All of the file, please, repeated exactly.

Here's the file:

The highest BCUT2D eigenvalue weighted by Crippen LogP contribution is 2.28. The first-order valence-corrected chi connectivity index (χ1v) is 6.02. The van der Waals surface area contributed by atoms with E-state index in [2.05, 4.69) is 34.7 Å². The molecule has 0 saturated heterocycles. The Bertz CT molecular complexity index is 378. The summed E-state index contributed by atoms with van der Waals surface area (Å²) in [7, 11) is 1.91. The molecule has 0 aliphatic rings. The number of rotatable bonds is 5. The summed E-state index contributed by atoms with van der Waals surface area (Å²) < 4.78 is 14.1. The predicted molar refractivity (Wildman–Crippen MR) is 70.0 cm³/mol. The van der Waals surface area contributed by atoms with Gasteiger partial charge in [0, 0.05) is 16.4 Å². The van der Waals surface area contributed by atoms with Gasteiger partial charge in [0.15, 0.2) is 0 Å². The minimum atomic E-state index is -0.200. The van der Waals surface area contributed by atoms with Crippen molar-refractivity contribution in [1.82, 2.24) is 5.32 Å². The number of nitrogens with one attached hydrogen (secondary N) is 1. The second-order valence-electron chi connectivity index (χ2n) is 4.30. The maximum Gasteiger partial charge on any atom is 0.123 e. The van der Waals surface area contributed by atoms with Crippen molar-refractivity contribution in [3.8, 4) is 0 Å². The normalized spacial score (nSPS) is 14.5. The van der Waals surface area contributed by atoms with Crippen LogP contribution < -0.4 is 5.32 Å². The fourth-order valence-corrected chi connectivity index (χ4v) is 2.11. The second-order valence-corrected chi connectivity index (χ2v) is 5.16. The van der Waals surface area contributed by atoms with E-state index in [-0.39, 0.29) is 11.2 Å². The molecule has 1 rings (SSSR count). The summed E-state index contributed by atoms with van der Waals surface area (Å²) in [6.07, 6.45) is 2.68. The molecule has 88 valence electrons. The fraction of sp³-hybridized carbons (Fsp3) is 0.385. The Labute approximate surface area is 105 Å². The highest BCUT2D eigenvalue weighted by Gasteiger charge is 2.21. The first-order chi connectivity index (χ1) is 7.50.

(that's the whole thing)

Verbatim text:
The highest BCUT2D eigenvalue weighted by Crippen LogP contribution is 2.28. The first-order valence-corrected chi connectivity index (χ1v) is 6.02. The van der Waals surface area contributed by atoms with E-state index in [2.05, 4.69) is 34.7 Å². The molecule has 0 saturated heterocycles. The Bertz CT molecular complexity index is 378. The summed E-state index contributed by atoms with van der Waals surface area (Å²) in [7, 11) is 1.91. The molecule has 0 aliphatic rings. The number of rotatable bonds is 5. The summed E-state index contributed by atoms with van der Waals surface area (Å²) < 4.78 is 14.1. The predicted molar refractivity (Wildman–Crippen MR) is 70.0 cm³/mol. The van der Waals surface area contributed by atoms with Gasteiger partial charge in [0, 0.05) is 16.4 Å². The van der Waals surface area contributed by atoms with Gasteiger partial charge in [0.15, 0.2) is 0 Å². The minimum atomic E-state index is -0.200. The van der Waals surface area contributed by atoms with Crippen molar-refractivity contribution in [1.82, 2.24) is 5.32 Å². The number of nitrogens with one attached hydrogen (secondary N) is 1. The second-order valence-electron chi connectivity index (χ2n) is 4.30. The maximum Gasteiger partial charge on any atom is 0.123 e. The van der Waals surface area contributed by atoms with Crippen molar-refractivity contribution in [3.8, 4) is 0 Å². The normalized spacial score (nSPS) is 14.5. The van der Waals surface area contributed by atoms with Crippen LogP contribution < -0.4 is 5.32 Å². The fourth-order valence-corrected chi connectivity index (χ4v) is 2.11. The second-order valence-corrected chi connectivity index (χ2v) is 5.16. The van der Waals surface area contributed by atoms with E-state index in [-0.39, 0.29) is 11.2 Å². The molecule has 1 rings (SSSR count). The summed E-state index contributed by atoms with van der Waals surface area (Å²) in [6.07, 6.45) is 2.68. The molecule has 88 valence electrons. The fraction of sp³-hybridized carbons (Fsp3) is 0.385. The Labute approximate surface area is 105 Å². The highest BCUT2D eigenvalue weighted by Gasteiger charge is 2.21. The first-order chi connectivity index (χ1) is 7.50.